Official Review: Path of the Devil: Camino del Diablo

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Official Review: Path of the Devil: Camino del Diablo

Post by joshfee77 » 30 Jun 2019, 22:54

[Following is an official review of "Path of the Devil: Camino del Diablo" by Dianne DeMille Ph.D., Larry Hardin, Jeff Pearce, Randy Torgerson.]
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3 out of 4 stars
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Path of the Devil: Camino Del Diablo is a true crime novel by Dianne DeMille, Ph.D., retired Drug Enforcement Administration (DEA) agent Larry Hardin, and private investigators Jeffrey Pearce and Randy Torgerson, based on their investigation into a Mexican drug cartel. In 1975, DEA agents Don Ware and Roy Stevenson were investigating the Meraz brothers for heroin trafficking when the cartel targeted them for murder. The Mexicans ran them off the road, pistol-whipped, stomped and kicked them, then loaded them into Don's pickup for disposal in the desert. During a failed escape attempt, the Mexicans shot them until they ran out of bullets, hitting Don four times and Roy twice. The agents played dead and survived...just.

Larry Hardin grew up in Big Plum Creek, Kentucky. After a six-year stint in the Navy from the age of 25, winning awards and medals, he moved back to San Diego, California with his Spanish wife. Larry worked as a Correctional Officer and reviewed documents for the Immigration and Naturalization Service (INS) before he got a call from recruiter Gus to join the DEA. Learning of the Meraz drug cartel, he resolved to investigate and prosecute them as justice for the attempted murders of DEA agents Ware and Stevenson. However, with corruption rampant in law enforcement, including the DEA, Larry didn't know whom to trust and turned to private investigators Jeffrey Pearce and Randy Torgerson to help him with the case.

The story transpired from the viewpoints of Larry, Jeff, and Randy. As the DEA agent handling the case, Larry's contribution was the largest. I found the backgrounds of these men interesting, as these helped me understand how they all ended up involved in the Meraz investigation. The book then followed the investigation step-by-step, from Larry's early inquiries through to joining forces with Jeff and Randy from Pearce Investigations. Larry sought to overcome police and DEA corruption, which was why he ended up working with an independent source. The story became convoluted at times due to obstacles in the investigation and the intricate web of players in the criminal underworld. Somewhat difficult to follow as a reader, this gave great insight into how complicated the investigation would have been for these men. I learned much about the drug epidemic in the US and Mexico from the 1970s to the 1990s.

Path of the Devil: Camino del Diablo was a powerful story filled with money, murder, corruption, and deceit. It contained some harrowing moments where investigators feared for their lives and had to think quickly to save themselves, sometimes lying their way out of trouble. This gave a great feel for the seriousness of the situation, how far the investigators would go, and how far the cartels went to hide their activities from the law. The authors included some black-and-white photographs of the investigators, along with some large drug hauls from Larry Hardin's work as a DEA agent.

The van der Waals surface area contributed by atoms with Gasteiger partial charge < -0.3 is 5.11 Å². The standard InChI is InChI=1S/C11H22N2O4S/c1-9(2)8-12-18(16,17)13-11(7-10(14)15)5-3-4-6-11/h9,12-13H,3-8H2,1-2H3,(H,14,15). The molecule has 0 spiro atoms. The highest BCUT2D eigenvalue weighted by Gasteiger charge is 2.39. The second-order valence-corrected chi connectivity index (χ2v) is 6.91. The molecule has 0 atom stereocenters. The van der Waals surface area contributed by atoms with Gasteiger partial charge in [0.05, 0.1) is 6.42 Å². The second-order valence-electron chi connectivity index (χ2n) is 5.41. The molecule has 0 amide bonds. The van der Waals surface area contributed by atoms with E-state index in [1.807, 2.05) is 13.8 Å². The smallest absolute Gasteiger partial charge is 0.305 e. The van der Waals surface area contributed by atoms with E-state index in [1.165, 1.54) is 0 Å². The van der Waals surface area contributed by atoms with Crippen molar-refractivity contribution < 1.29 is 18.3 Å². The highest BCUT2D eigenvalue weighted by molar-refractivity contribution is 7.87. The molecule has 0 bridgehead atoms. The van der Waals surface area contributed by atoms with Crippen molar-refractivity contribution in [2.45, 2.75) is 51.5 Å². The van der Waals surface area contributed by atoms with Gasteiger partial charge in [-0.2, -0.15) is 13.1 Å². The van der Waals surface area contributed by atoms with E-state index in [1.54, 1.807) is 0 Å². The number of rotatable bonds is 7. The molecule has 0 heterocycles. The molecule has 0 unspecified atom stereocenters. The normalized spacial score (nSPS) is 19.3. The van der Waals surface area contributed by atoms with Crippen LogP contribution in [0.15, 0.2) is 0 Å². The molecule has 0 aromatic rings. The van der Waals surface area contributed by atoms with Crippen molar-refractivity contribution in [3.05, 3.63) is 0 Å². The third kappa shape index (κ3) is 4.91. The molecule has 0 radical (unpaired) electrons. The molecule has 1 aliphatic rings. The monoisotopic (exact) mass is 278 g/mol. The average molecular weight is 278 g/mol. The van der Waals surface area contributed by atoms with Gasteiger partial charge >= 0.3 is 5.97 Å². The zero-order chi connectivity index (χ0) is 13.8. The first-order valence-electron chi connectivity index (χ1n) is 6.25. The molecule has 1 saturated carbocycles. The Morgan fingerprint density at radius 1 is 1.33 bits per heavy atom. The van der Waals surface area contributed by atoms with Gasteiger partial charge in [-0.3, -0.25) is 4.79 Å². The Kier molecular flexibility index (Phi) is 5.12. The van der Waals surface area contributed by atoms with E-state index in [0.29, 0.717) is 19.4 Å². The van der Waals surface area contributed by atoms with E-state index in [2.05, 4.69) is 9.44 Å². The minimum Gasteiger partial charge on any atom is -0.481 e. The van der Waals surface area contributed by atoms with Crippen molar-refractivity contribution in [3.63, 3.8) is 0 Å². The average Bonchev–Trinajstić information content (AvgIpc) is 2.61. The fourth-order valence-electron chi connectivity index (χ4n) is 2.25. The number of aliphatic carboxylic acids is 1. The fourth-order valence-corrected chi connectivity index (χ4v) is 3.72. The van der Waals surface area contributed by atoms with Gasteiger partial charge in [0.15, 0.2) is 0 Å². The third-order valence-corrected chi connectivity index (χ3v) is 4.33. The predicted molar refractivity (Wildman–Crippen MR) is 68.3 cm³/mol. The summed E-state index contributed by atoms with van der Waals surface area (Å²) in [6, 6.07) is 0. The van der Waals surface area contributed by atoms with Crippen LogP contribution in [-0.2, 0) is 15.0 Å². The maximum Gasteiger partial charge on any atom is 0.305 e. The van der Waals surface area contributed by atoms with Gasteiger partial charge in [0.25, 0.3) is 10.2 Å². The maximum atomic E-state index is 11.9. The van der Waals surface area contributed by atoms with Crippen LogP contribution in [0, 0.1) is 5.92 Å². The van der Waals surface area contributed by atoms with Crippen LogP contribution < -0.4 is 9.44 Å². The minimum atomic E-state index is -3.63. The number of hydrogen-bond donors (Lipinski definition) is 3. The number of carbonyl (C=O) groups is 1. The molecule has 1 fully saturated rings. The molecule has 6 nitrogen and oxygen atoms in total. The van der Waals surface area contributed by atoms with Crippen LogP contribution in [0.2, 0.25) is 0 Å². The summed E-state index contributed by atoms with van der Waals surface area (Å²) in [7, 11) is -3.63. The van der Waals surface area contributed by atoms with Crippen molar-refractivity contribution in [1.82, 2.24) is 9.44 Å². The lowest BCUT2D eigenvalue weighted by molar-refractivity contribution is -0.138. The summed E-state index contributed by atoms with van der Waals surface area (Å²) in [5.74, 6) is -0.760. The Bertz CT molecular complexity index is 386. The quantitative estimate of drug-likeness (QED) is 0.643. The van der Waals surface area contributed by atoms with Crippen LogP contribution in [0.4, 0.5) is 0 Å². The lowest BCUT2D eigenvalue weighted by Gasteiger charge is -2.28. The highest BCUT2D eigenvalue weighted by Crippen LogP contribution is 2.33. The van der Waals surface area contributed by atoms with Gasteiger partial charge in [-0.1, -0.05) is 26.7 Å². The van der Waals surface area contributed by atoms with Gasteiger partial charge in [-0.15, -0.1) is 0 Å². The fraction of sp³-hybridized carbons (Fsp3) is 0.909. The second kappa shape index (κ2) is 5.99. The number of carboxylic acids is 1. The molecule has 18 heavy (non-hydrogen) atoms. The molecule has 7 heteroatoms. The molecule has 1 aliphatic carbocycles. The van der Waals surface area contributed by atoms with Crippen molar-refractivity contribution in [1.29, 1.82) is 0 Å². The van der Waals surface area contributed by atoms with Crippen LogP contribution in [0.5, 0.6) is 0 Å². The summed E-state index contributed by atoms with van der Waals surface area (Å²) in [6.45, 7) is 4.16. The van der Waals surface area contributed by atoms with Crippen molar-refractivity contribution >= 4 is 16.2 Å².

The only negatives I found in this book were minor editing issues. In the preliminary pages (i - xii), the header on every second page was "Path of he Devil" instead of "...the Devil." There were some unnecessary commas, such as: "Jose was Olegario's, right-hand man." Several times, an extra word was left in a sentence during editing, such as: "A lot of people in law enforcement assume already think you're agents anyway." There were a couple of font changes from Times New Roman to a sans-serif font and back. I also found it jarring at times where a new section would start, headed "Jeff," talk about Jeff in the third person for a paragraph, then jump back to the first person for his perspective.

Overall, Path of the Devil: Camino del Diablo was a powerful and interesting true story. Though necessarily convoluted by the nature of the events involved, I still found it an entertaining narrative by three men in a tense and difficult situation, where one wrong move could have cost them their lives. Unfortunately, due to the editing, I can only rate it 3 out of 4 stars at this point. However, I feel that fans of true crime, especially those interested in the operations of major drug cartels, would find plenty to interest them in this book.

Admin's Note: The author has notified us that the book has been edited since the review to fix the errors noted by the reviewer.
Path of the Devil: Camino del Diablo
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Post by kandscreeley » 09 Jul 2019, 10:46

I can't believe that the agents survived all of that! This does sound action-packed, but it's probably not for me. I hope the author is able to fix the errors that you found. Thanks.
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Post by esp1975 » Yesterday, 13:27

Not the non-fiction I read, but it does sound interesting for people who do like true crime stories or are especially interested in the history of the US and DEA with the Mexican cartels. The formatting issues and jumps from third to first person POV would bother me, as well.

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